Type 2 Diabetes

How leptin, the 'satiety hormone,' reverses diabetes

(Medical Xpress)—Treatment with leptin, the hormone associated with fullness or satiety, reverses hyperglycemia in animals models of poorly controlled type 1 (T1D) and type 2 (T2D) diabetes by suppressing ...

Jun 16, 2014
popularity 4.7 / 5 (22) | comments 0

Researchers uncover new knowledge about our intestines

Researchers from Technical University of Denmark Systems Biology have mapped 500 previously unknown microorganisms in human intestinal flora as well as 800 also unknown bacterial viruses (also called bacteriophages) ...

Jul 06, 2014
popularity 4.8 / 5 (18) | comments 0

Low-carb diet recommended for diabetics

A new study involving researchers from the University of Alabama at Birmingham and other institutions says patients with Type 1 and Type 2 diabetes should eat a diet low in carbohydrates.

Jul 29, 2014
popularity 4.8 / 5 (18) | comments 1

A new 'whey' to control diabetes

Blood sugar surges—after-meal glucose "spikes"—can be life threatening for the 29 million Americans with diabetes. Diabetic blood sugar spikes have been linked to cardiovascular disease, cancer, Alzheimer's ...

Aug 05, 2014
popularity 4.8 / 5 (12) | comments 0

Diabetes mellitus type 2 – formerly non-insulin-dependent diabetes mellitus (NIDDM) or adult-onset diabetes – is a metabolic disorder that is characterized by high blood glucose in the context of insulin resistance and relative insulin deficiency. The classic symptoms are excess thirst, frequently having to urinate, and constant hunger. Type 2 diabetes makes up about 90% of cases of diabetes with the other 10% due primarily to diabetes mellitus type 1 and gestational diabetes. Obesity is the primary cause of type 2 diabetes in people who are genetically predisposed to the disease.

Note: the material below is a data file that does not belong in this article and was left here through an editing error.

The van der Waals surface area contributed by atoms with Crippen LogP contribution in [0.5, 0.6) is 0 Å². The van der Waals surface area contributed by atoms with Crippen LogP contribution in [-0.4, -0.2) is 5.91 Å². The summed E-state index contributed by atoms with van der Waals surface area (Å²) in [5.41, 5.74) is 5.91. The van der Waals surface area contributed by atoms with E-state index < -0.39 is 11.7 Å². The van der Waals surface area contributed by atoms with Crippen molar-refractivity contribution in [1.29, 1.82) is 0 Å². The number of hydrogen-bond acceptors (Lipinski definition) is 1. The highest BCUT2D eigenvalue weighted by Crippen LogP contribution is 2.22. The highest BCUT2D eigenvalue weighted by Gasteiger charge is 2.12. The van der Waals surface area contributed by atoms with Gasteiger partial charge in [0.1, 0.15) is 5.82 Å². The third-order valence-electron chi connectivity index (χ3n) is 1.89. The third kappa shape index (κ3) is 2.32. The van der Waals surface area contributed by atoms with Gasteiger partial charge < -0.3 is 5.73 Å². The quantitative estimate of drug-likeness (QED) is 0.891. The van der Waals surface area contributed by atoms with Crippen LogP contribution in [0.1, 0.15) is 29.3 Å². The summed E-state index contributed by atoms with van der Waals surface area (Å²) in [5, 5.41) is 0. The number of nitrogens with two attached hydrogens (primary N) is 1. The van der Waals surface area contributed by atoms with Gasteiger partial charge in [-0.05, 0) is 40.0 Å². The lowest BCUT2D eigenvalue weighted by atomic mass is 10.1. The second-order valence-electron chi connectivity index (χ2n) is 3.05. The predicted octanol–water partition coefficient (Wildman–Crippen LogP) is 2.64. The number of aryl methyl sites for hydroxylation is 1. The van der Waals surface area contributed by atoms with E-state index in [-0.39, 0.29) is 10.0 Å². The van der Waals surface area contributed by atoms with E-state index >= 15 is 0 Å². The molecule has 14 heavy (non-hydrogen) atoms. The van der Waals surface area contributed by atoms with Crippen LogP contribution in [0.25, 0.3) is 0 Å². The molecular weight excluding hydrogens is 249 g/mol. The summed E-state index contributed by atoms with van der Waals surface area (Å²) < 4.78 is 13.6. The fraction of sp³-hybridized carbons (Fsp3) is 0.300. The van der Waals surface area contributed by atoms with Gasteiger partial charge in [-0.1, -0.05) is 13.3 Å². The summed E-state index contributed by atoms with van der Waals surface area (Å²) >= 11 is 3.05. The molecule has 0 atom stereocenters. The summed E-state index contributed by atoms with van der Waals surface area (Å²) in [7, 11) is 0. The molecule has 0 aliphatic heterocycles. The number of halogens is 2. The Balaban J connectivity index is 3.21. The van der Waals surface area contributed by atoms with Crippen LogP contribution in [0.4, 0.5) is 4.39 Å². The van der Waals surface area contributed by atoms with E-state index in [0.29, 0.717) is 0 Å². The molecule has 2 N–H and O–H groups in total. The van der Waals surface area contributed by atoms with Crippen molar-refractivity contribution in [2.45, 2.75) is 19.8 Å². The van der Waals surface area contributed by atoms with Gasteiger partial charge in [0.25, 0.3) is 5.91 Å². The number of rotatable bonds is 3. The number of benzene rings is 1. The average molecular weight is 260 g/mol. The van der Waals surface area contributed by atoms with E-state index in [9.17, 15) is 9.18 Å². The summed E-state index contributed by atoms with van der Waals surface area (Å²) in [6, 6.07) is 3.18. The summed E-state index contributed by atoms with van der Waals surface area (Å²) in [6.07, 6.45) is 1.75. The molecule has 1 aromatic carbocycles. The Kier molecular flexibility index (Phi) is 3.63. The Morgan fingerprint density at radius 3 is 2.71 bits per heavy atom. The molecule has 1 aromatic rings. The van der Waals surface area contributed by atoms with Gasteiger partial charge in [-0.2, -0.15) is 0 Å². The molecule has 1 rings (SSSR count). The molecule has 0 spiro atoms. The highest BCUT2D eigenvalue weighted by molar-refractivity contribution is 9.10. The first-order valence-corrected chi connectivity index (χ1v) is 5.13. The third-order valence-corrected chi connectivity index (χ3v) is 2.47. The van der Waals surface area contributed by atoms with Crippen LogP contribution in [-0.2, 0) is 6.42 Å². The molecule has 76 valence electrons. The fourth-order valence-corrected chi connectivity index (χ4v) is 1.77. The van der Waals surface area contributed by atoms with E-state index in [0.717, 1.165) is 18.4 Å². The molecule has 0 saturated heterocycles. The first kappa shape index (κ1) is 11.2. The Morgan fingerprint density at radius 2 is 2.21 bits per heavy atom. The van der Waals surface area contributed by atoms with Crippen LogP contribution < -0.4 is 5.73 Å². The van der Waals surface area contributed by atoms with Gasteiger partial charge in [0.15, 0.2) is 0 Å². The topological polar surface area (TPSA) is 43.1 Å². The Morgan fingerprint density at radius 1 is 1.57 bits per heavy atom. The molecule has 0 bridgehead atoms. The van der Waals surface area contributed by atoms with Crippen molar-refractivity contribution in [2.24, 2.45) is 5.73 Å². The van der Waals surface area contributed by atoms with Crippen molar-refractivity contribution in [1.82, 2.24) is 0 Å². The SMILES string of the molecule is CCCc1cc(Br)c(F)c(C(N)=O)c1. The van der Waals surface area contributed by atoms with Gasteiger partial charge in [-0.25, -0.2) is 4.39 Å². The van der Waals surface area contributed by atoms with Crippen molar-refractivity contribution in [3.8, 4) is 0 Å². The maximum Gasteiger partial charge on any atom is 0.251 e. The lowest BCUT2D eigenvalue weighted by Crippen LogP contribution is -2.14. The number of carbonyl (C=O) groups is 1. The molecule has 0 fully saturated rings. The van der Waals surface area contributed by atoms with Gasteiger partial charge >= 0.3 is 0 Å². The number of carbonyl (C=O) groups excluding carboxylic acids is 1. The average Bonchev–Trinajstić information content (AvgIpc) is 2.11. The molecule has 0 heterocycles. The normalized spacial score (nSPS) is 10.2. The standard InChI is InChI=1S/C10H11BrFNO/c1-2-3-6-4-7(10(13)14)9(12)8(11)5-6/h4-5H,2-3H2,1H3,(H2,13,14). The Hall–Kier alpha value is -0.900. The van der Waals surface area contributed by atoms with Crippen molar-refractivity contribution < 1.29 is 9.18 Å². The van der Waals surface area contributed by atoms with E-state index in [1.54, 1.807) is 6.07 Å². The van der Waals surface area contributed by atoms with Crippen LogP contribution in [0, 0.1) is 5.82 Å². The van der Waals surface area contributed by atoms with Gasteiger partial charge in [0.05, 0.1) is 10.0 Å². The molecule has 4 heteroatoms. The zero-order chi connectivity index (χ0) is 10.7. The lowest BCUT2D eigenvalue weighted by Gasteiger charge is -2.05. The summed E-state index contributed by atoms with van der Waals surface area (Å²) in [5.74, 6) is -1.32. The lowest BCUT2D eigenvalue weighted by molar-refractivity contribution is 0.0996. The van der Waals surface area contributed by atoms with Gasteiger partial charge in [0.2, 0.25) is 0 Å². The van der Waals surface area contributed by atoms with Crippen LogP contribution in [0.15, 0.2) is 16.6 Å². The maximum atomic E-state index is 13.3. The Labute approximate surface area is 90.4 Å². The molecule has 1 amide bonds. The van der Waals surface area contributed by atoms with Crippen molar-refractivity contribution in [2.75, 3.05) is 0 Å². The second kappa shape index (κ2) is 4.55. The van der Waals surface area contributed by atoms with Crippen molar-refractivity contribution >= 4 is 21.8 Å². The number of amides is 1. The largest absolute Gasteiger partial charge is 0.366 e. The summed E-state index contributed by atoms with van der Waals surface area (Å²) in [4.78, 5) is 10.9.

Type 2 diabetes is initially managed by increasing exercise and dietary modification. If blood sugars are not lowered by these measures, medications such as metformin or insulin may be needed. In those on insulin there is typically the requirement to routinely check blood sugar levels.

Rates of diabetes have increased markedly over the last 50 years in parallel with obesity. As of 2010 there are approximately 285 million people with the disease compared to around 30 million in 1985. Long-term complications from high blood sugar can include heart attacks, strokes, diabetic retinopathy where eye sight is affected, kidney failure which may require dialysis, and poor circulation of limbs leading to amputations. The acute complication ketoacidosis is uncommon unlike in type 1 diabetes, nonketonic hyperglycemia however may occur.

This text uses material from Wikipedia licensed under CC BY-SA

Latest Spotlight News

A new way to diagnose malaria, using magnetic fields

Over the past several decades, malaria diagnosis has changed very little. After taking a blood sample from a patient, a technician smears the blood across a glass slide, stains it with a special dye, and ...

Gene clues to glaucoma risk

Scientists on Sunday said they had identified six genetic variants linked to glaucoma, a discovery that should help earlier diagnosis and better treatment for this often-debilitating eye disease.

Memory in silent neurons

According to a generally-accepted model of synaptic plasticity, a neuron that communicates with others of the same kind emits an electrical impulse as well as activating its synapses transiently. This electrical ...